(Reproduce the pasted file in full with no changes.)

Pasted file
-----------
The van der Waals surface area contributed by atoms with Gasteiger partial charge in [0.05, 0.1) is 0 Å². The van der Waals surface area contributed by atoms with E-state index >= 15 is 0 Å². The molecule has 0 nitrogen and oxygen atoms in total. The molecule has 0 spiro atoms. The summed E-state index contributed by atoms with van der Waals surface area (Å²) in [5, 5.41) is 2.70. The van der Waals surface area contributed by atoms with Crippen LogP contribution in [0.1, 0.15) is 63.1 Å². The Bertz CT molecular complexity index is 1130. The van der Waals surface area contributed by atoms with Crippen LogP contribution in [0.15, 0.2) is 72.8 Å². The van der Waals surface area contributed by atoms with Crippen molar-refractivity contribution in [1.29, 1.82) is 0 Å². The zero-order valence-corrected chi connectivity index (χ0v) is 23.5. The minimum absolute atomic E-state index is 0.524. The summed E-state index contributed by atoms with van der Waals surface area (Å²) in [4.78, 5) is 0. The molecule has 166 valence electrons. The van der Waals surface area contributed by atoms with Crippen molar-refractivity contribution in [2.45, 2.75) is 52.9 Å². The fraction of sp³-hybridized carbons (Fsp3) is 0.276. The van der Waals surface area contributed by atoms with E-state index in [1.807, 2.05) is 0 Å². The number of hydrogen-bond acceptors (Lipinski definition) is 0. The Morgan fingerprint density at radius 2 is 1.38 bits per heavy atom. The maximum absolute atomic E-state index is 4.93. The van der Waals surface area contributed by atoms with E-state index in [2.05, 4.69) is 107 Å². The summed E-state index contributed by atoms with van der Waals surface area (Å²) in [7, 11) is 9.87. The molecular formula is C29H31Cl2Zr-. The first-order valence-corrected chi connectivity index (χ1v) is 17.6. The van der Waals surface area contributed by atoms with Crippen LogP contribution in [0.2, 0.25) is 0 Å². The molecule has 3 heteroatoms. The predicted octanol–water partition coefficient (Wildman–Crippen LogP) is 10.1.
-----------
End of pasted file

The van der Waals surface area contributed by atoms with Gasteiger partial charge in [0.05, 0.1) is 0 Å². The van der Waals surface area contributed by atoms with E-state index >= 15 is 0 Å². The molecule has 0 nitrogen and oxygen atoms in total. The molecule has 0 spiro atoms. The summed E-state index contributed by atoms with van der Waals surface area (Å²) in [5, 5.41) is 2.70. The van der Waals surface area contributed by atoms with Crippen LogP contribution in [0.1, 0.15) is 63.1 Å². The Bertz CT molecular complexity index is 1130. The van der Waals surface area contributed by atoms with Crippen LogP contribution in [0.15, 0.2) is 72.8 Å². The van der Waals surface area contributed by atoms with Crippen molar-refractivity contribution in [1.29, 1.82) is 0 Å². The zero-order valence-corrected chi connectivity index (χ0v) is 23.5. The minimum absolute atomic E-state index is 0.524. The summed E-state index contributed by atoms with van der Waals surface area (Å²) in [4.78, 5) is 0. The molecule has 166 valence electrons. The van der Waals surface area contributed by atoms with Crippen molar-refractivity contribution in [2.45, 2.75) is 52.9 Å². The fraction of sp³-hybridized carbons (Fsp3) is 0.276. The van der Waals surface area contributed by atoms with E-state index in [1.807, 2.05) is 0 Å². The number of hydrogen-bond acceptors (Lipinski definition) is 0. The Morgan fingerprint density at radius 2 is 1.38 bits per heavy atom. The maximum absolute atomic E-state index is 4.93. The van der Waals surface area contributed by atoms with E-state index in [2.05, 4.69) is 107 Å². The summed E-state index contributed by atoms with van der Waals surface area (Å²) in [7, 11) is 9.87. The molecular formula is C29H31Cl2Zr-. The first-order valence-corrected chi connectivity index (χ1v) is 17.6. The van der Waals surface area contributed by atoms with Crippen LogP contribution in [0.2, 0.25) is 0 Å². The molecule has 3 heteroatoms. The predicted octanol–water partition coefficient (Wildman–Crippen LogP) is 10.1.